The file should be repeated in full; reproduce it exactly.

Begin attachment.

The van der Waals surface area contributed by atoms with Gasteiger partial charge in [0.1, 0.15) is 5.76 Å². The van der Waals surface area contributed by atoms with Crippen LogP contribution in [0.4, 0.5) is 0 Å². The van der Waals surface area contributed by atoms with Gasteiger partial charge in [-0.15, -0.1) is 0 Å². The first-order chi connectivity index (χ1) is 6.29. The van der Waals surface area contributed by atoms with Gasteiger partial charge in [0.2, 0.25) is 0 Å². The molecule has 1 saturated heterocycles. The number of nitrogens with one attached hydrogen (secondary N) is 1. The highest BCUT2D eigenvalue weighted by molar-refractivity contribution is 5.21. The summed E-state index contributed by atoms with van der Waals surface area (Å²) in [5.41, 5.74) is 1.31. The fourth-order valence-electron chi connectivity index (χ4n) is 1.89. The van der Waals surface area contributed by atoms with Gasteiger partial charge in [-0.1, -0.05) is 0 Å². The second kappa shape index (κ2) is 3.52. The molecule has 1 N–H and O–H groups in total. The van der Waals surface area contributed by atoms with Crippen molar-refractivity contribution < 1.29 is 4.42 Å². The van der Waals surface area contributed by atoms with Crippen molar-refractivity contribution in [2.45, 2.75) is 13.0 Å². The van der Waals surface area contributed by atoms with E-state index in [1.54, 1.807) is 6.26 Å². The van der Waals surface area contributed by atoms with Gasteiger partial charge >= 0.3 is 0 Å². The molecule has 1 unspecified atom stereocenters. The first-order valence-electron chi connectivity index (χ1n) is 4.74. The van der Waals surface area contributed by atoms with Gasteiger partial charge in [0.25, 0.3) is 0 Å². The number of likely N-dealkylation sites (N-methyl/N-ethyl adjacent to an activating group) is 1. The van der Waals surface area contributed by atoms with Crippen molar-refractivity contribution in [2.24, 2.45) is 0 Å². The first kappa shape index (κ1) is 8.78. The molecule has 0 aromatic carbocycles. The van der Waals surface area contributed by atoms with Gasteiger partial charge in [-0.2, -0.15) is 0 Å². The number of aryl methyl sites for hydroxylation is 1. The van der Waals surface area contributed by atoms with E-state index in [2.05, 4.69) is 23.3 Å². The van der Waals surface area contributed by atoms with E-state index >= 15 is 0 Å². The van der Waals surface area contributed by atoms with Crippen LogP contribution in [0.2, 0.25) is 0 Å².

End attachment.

The van der Waals surface area contributed by atoms with Gasteiger partial charge in [0.1, 0.15) is 5.76 Å². The van der Waals surface area contributed by atoms with Crippen LogP contribution in [0.4, 0.5) is 0 Å². The van der Waals surface area contributed by atoms with Gasteiger partial charge in [-0.15, -0.1) is 0 Å². The first-order chi connectivity index (χ1) is 6.29. The van der Waals surface area contributed by atoms with Gasteiger partial charge in [0.2, 0.25) is 0 Å². The molecule has 1 saturated heterocycles. The number of nitrogens with one attached hydrogen (secondary N) is 1. The highest BCUT2D eigenvalue weighted by molar-refractivity contribution is 5.21. The summed E-state index contributed by atoms with van der Waals surface area (Å²) in [5.41, 5.74) is 1.31. The fourth-order valence-electron chi connectivity index (χ4n) is 1.89. The van der Waals surface area contributed by atoms with Gasteiger partial charge in [-0.1, -0.05) is 0 Å². The second kappa shape index (κ2) is 3.52. The molecule has 1 N–H and O–H groups in total. The van der Waals surface area contributed by atoms with Crippen molar-refractivity contribution < 1.29 is 4.42 Å². The van der Waals surface area contributed by atoms with Crippen molar-refractivity contribution in [2.45, 2.75) is 13.0 Å². The van der Waals surface area contributed by atoms with E-state index in [1.54, 1.807) is 6.26 Å². The van der Waals surface area contributed by atoms with Gasteiger partial charge >= 0.3 is 0 Å². The molecule has 1 unspecified atom stereocenters. The first-order valence-electron chi connectivity index (χ1n) is 4.74. The van der Waals surface area contributed by atoms with Gasteiger partial charge in [0.25, 0.3) is 0 Å². The number of likely N-dealkylation sites (N-methyl/N-ethyl adjacent to an activating group) is 1. The van der Waals surface area contributed by atoms with Crippen molar-refractivity contribution in [2.24, 2.45) is 0 Å². The first kappa shape index (κ1) is 8.78. The molecule has 0 aromatic carbocycles. The van der Waals surface area contributed by atoms with Gasteiger partial charge in [-0.2, -0.15) is 0 Å². The number of aryl methyl sites for hydroxylation is 1. The van der Waals surface area contributed by atoms with E-state index in [2.05, 4.69) is 23.3 Å². The van der Waals surface area contributed by atoms with E-state index >= 15 is 0 Å². The van der Waals surface area contributed by atoms with Crippen LogP contribution in [0.2, 0.25) is 0 Å².